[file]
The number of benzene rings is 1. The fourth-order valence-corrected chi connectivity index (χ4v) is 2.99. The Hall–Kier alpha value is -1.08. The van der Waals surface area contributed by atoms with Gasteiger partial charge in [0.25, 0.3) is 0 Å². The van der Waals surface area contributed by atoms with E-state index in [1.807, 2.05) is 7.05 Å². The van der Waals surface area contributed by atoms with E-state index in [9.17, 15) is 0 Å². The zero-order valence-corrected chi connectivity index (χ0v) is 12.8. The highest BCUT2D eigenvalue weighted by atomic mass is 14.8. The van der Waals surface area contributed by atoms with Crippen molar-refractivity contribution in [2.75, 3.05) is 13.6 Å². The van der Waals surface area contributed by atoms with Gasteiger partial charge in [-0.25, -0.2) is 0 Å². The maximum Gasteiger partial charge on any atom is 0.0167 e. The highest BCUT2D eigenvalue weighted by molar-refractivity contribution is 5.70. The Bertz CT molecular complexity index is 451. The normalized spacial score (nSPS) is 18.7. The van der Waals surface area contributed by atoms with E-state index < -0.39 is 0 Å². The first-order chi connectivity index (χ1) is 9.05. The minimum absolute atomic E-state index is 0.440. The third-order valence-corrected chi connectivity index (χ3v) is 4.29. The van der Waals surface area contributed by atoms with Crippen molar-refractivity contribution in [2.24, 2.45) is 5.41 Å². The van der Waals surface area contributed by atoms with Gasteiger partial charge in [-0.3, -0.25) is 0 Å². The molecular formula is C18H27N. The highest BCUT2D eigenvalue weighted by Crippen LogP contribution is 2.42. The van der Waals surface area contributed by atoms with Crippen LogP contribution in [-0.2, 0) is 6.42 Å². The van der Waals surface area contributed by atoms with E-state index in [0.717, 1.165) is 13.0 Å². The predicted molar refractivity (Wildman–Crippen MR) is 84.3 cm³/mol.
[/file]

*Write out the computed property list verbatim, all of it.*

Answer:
The number of benzene rings is 1. The fourth-order valence-corrected chi connectivity index (χ4v) is 2.99. The Hall–Kier alpha value is -1.08. The van der Waals surface area contributed by atoms with Gasteiger partial charge in [0.25, 0.3) is 0 Å². The van der Waals surface area contributed by atoms with E-state index in [1.807, 2.05) is 7.05 Å². The van der Waals surface area contributed by atoms with E-state index in [9.17, 15) is 0 Å². The zero-order valence-corrected chi connectivity index (χ0v) is 12.8. The highest BCUT2D eigenvalue weighted by atomic mass is 14.8. The van der Waals surface area contributed by atoms with Crippen molar-refractivity contribution in [2.75, 3.05) is 13.6 Å². The van der Waals surface area contributed by atoms with Gasteiger partial charge in [-0.25, -0.2) is 0 Å². The maximum Gasteiger partial charge on any atom is 0.0167 e. The highest BCUT2D eigenvalue weighted by molar-refractivity contribution is 5.70. The Bertz CT molecular complexity index is 451. The normalized spacial score (nSPS) is 18.7. The van der Waals surface area contributed by atoms with E-state index < -0.39 is 0 Å². The first-order chi connectivity index (χ1) is 9.05. The minimum absolute atomic E-state index is 0.440. The third-order valence-corrected chi connectivity index (χ3v) is 4.29. The van der Waals surface area contributed by atoms with Crippen molar-refractivity contribution in [2.24, 2.45) is 5.41 Å². The van der Waals surface area contributed by atoms with Gasteiger partial charge in [-0.3, -0.25) is 0 Å². The molecular formula is C18H27N. The highest BCUT2D eigenvalue weighted by Crippen LogP contribution is 2.42. The van der Waals surface area contributed by atoms with Crippen LogP contribution in [-0.2, 0) is 6.42 Å². The van der Waals surface area contributed by atoms with E-state index in [0.717, 1.165) is 13.0 Å². The predicted molar refractivity (Wildman–Crippen MR) is 84.3 cm³/mol.